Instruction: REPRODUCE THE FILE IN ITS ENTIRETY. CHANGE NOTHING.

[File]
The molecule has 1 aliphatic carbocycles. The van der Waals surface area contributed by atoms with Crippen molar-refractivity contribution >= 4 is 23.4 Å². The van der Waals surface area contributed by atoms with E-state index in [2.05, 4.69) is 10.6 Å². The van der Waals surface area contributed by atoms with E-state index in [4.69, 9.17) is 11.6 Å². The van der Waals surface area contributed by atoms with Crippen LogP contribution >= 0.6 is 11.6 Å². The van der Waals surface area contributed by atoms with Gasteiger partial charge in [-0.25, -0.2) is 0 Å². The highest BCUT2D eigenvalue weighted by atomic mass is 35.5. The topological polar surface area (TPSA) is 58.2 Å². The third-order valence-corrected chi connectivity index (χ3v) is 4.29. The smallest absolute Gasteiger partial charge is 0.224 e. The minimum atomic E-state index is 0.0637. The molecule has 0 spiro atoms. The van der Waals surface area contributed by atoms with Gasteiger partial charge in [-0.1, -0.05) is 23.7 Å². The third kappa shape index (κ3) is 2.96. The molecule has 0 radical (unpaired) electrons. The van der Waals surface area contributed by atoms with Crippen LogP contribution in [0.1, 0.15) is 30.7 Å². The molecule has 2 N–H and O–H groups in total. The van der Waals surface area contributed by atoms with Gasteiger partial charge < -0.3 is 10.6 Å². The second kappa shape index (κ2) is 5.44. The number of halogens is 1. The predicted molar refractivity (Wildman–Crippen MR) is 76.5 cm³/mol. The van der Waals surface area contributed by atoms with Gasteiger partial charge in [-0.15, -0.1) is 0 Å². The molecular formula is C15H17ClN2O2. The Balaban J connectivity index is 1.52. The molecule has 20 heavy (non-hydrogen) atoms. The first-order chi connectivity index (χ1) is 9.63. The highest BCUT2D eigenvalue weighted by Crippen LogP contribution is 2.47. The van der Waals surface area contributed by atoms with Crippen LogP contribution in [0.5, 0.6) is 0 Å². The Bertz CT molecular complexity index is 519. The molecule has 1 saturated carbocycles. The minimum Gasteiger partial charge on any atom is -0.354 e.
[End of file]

The molecule has 1 aliphatic carbocycles. The van der Waals surface area contributed by atoms with Crippen molar-refractivity contribution >= 4 is 23.4 Å². The van der Waals surface area contributed by atoms with E-state index in [2.05, 4.69) is 10.6 Å². The van der Waals surface area contributed by atoms with E-state index in [4.69, 9.17) is 11.6 Å². The van der Waals surface area contributed by atoms with Crippen LogP contribution >= 0.6 is 11.6 Å². The van der Waals surface area contributed by atoms with Gasteiger partial charge in [-0.25, -0.2) is 0 Å². The highest BCUT2D eigenvalue weighted by atomic mass is 35.5. The topological polar surface area (TPSA) is 58.2 Å². The third-order valence-corrected chi connectivity index (χ3v) is 4.29. The smallest absolute Gasteiger partial charge is 0.224 e. The minimum atomic E-state index is 0.0637. The molecule has 0 spiro atoms. The van der Waals surface area contributed by atoms with Gasteiger partial charge in [-0.1, -0.05) is 23.7 Å². The third kappa shape index (κ3) is 2.96. The molecule has 0 radical (unpaired) electrons. The van der Waals surface area contributed by atoms with Crippen LogP contribution in [0.1, 0.15) is 30.7 Å². The molecule has 2 N–H and O–H groups in total. The van der Waals surface area contributed by atoms with Gasteiger partial charge < -0.3 is 10.6 Å². The second kappa shape index (κ2) is 5.44. The number of halogens is 1. The predicted molar refractivity (Wildman–Crippen MR) is 76.5 cm³/mol. The van der Waals surface area contributed by atoms with Gasteiger partial charge in [-0.15, -0.1) is 0 Å². The molecular formula is C15H17ClN2O2. The Balaban J connectivity index is 1.52. The molecule has 20 heavy (non-hydrogen) atoms. The first-order chi connectivity index (χ1) is 9.63. The highest BCUT2D eigenvalue weighted by Crippen LogP contribution is 2.47. The van der Waals surface area contributed by atoms with Crippen LogP contribution in [0.5, 0.6) is 0 Å². The Bertz CT molecular complexity index is 519. The molecule has 1 saturated carbocycles. The minimum Gasteiger partial charge on any atom is -0.354 e.